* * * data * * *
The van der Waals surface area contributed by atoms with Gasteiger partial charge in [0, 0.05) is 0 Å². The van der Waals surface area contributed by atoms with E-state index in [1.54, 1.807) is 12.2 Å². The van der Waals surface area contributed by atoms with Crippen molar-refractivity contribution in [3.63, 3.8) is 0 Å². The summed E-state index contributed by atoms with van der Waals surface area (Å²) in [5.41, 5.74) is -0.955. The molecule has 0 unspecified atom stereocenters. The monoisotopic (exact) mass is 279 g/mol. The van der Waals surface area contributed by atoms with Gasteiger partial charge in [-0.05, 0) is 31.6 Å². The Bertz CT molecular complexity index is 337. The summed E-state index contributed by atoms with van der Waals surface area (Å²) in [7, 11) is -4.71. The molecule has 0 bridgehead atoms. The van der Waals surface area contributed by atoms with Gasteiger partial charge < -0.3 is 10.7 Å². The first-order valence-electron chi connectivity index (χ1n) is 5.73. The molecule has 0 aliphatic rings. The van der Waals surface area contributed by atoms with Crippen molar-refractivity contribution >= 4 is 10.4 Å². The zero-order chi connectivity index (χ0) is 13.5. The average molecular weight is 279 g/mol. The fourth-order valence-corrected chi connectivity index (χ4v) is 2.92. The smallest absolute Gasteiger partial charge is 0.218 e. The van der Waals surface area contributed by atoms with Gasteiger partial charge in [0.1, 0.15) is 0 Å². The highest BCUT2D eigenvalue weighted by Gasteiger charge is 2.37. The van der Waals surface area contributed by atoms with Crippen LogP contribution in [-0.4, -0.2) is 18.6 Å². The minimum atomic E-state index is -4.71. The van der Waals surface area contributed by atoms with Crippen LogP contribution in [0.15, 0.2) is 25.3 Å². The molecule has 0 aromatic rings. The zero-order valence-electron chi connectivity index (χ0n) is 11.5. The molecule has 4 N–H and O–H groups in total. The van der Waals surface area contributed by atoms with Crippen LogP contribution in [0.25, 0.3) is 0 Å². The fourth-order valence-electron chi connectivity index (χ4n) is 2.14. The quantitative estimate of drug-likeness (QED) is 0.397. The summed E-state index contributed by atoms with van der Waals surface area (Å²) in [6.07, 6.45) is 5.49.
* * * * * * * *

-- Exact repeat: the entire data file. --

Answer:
The van der Waals surface area contributed by atoms with Gasteiger partial charge in [0, 0.05) is 0 Å². The van der Waals surface area contributed by atoms with E-state index in [1.54, 1.807) is 12.2 Å². The van der Waals surface area contributed by atoms with Crippen molar-refractivity contribution in [3.63, 3.8) is 0 Å². The summed E-state index contributed by atoms with van der Waals surface area (Å²) in [5.41, 5.74) is -0.955. The molecule has 0 unspecified atom stereocenters. The monoisotopic (exact) mass is 279 g/mol. The van der Waals surface area contributed by atoms with Gasteiger partial charge in [-0.05, 0) is 31.6 Å². The Bertz CT molecular complexity index is 337. The summed E-state index contributed by atoms with van der Waals surface area (Å²) in [7, 11) is -4.71. The molecule has 0 bridgehead atoms. The van der Waals surface area contributed by atoms with Gasteiger partial charge < -0.3 is 10.7 Å². The first-order valence-electron chi connectivity index (χ1n) is 5.73. The molecule has 0 aliphatic rings. The van der Waals surface area contributed by atoms with Crippen molar-refractivity contribution >= 4 is 10.4 Å². The zero-order chi connectivity index (χ0) is 13.5. The average molecular weight is 279 g/mol. The fourth-order valence-corrected chi connectivity index (χ4v) is 2.92. The smallest absolute Gasteiger partial charge is 0.218 e. The van der Waals surface area contributed by atoms with Gasteiger partial charge in [0.1, 0.15) is 0 Å². The highest BCUT2D eigenvalue weighted by Gasteiger charge is 2.37. The van der Waals surface area contributed by atoms with Crippen LogP contribution in [-0.4, -0.2) is 18.6 Å². The minimum atomic E-state index is -4.71. The van der Waals surface area contributed by atoms with Crippen LogP contribution in [0.15, 0.2) is 25.3 Å². The molecule has 0 aromatic rings. The zero-order valence-electron chi connectivity index (χ0n) is 11.5. The molecule has 4 N–H and O–H groups in total. The van der Waals surface area contributed by atoms with Crippen LogP contribution in [0.25, 0.3) is 0 Å². The fourth-order valence-electron chi connectivity index (χ4n) is 2.14. The quantitative estimate of drug-likeness (QED) is 0.397. The summed E-state index contributed by atoms with van der Waals surface area (Å²) in [6.07, 6.45) is 5.49.